When informed that wet or damaged cargo has been found in a hold, the Master's early actions can do a lot to help their position and can even help in defending or reducing liabilities. North's book "The Mariners' Role in Collecting Evidence" is an excellent reference guide which should be on all crew's reading list. There are always certain actions that need to be taken, including:
Investigate what caused the damage
Notify others who may be interested in the cargo
Minimise the amount of damage as best as possible
Get the damaged cargo off the ship so it can continue to the next port as soon as possible
But these objectives can sometimes conflict with each other. A careful discharge can minimise further damage and better segregate good cargo from spoiled, but this can delay the ship. Similarly, notifying other parties can result in them delaying the continuation of discharge.
The Master and crew cannot expect to do everything themselves. Unless the wetting or damage is obviously very minor, one of the Master’s first actions should be to call the Club’s local correspondent for assistance. Our correspondents are very experienced in all aspects of local cargo and cargo handling and will often have good contacts with the receivers. Sometimes, the correspondent will be able to resolve a possible problem with a few phone calls. If the damage is more significant, the correspondent will appoint an experienced local surveyor to attend on board to assist the Master. Together they can help deal with the stevedores and cargo interests to try to ensure that the cargo is discharged quickly with minimum further damage and to investigate the cause of the damage. The crew should cooperate fully with the correspondent and surveyor and provide whatever information and documentation may be requested by them.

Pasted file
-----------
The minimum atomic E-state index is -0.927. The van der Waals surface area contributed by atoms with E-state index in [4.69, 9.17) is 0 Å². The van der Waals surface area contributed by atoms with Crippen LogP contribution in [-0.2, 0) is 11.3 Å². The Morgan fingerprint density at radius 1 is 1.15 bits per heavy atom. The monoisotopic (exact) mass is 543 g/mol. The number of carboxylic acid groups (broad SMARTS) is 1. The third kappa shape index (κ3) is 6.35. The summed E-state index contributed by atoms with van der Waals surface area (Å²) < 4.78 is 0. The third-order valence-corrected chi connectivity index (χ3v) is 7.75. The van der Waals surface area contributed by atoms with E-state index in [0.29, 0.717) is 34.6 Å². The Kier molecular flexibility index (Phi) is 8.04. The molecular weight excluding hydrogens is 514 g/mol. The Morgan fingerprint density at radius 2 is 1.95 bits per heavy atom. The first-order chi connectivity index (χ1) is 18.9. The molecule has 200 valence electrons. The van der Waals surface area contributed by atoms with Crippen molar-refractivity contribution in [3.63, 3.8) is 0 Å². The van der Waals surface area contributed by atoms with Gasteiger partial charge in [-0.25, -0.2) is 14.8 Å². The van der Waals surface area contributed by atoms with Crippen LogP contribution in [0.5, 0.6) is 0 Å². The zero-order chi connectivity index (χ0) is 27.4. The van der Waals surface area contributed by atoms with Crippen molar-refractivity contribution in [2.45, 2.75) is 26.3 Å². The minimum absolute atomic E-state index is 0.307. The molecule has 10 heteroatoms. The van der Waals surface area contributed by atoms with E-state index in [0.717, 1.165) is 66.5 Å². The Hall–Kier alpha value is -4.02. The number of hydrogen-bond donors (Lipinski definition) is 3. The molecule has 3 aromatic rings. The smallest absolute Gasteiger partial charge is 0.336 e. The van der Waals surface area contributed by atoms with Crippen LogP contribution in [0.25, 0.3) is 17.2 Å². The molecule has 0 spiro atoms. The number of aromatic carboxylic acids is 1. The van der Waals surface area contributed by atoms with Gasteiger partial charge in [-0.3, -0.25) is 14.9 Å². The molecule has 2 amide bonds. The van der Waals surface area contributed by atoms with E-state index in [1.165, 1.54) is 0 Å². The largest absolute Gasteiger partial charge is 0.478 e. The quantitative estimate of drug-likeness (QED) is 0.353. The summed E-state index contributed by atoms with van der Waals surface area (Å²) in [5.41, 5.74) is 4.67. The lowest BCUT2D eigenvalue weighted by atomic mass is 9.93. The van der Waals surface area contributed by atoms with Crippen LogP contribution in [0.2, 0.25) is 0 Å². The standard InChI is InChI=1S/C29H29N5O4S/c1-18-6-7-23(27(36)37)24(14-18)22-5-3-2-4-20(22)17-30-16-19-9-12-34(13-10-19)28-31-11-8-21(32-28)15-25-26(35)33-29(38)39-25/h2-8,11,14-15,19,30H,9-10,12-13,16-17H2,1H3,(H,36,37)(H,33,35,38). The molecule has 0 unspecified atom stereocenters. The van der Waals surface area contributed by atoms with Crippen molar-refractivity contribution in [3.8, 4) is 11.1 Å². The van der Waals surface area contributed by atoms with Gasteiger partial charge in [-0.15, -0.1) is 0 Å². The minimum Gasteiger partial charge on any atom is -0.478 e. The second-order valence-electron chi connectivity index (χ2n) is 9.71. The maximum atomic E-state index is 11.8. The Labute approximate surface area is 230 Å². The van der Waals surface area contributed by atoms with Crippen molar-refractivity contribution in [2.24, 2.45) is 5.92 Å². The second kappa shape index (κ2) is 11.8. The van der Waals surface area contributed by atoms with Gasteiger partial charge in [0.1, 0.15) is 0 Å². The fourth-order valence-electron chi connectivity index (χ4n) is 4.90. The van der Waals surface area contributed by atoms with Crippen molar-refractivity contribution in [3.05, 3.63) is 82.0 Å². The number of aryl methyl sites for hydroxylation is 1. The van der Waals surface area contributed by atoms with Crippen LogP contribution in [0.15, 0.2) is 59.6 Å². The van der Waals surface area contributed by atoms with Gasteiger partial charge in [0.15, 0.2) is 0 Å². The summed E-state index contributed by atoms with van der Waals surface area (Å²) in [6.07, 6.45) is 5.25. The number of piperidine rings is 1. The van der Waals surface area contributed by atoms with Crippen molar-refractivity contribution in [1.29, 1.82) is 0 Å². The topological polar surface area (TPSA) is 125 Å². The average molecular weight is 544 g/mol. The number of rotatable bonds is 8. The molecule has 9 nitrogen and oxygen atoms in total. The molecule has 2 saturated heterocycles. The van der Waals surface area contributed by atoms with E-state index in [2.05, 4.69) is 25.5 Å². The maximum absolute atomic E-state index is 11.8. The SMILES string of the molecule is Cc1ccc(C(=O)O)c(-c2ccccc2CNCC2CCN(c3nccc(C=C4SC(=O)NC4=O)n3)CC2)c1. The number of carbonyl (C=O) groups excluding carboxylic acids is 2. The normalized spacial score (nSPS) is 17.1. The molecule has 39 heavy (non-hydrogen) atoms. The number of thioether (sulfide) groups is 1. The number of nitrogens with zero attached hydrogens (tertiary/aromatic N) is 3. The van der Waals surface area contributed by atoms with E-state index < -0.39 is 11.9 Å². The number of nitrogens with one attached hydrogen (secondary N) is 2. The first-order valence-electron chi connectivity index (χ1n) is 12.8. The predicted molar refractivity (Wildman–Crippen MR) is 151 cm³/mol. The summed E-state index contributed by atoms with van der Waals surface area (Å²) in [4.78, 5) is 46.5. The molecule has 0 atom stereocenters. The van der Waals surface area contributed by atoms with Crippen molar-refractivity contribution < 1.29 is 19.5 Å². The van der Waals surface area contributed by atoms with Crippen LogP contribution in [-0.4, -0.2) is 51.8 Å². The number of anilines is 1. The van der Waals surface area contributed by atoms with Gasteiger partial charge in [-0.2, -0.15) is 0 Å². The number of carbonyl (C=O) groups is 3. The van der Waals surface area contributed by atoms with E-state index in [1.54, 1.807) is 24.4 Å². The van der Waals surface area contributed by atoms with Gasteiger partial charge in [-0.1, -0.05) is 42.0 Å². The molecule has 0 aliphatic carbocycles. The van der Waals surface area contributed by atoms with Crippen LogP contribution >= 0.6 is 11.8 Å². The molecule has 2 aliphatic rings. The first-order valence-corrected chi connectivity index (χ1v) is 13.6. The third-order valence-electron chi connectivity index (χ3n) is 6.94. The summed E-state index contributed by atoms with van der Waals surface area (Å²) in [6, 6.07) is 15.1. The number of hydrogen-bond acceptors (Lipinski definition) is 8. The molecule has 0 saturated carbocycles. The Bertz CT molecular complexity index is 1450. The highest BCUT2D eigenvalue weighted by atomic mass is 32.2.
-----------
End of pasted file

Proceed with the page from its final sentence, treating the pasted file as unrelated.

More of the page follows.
Capture the evidence
In any event, the Master should take photos of the damage and area surrounding the damage. The quality of images from some smartphone cameras can be poor, so where possible use a digital camera on the highest resolution setting. However, in the absence of any other camera, a smartphone camera is better than no photos at all. Don’t forget to take photos of the general area of any damage as well as close-ups. If possible, the Master should ensure that the crew do not separately take their own videos or photographs to avoid the un-necessary release of potentially damaging information. Another thing the Master can do before the surveyor arrives is take samples of both damaged and undamaged cargo. Collect samples in individual plastic bags and, if the cargo is degradable, store them in a fridge until the surveyor can take custody.
Control of information and evidence
If the damage is severe, the Master may find they have less control over the situation. The cargo interests will have their own surveyors who will liaise with the ship’s surveyor. The ship may be arrested so will be delayed in any event. It is likely that cargo interests’ surveyors, court surveyors, experts or lawyers will start making all sorts of demands on the Master for statements or ship’s documents. The Master should take guidance from the correspondent and surveyor on this. Possibly the best solution is for all the requested documentation and statements to be released to the correspondent who can hold it until the owner, the P&I Club and the cargo interests can reach agreement on what should be released and when. Consider whether the charterer of the vessel, if any, should be notified. The Master should check with the owner whether to put the charterer on notice of the matter and reserve the owner’s rights under the charterparty. This can be a worrying time for a Master. A Master cannot be expected to be a legal expert or cargo expert as well as a ship handling expert. In the event of cargo damage, take samples, take photos, call for assistance and let others take some of the pressure!
Source: North P&I Club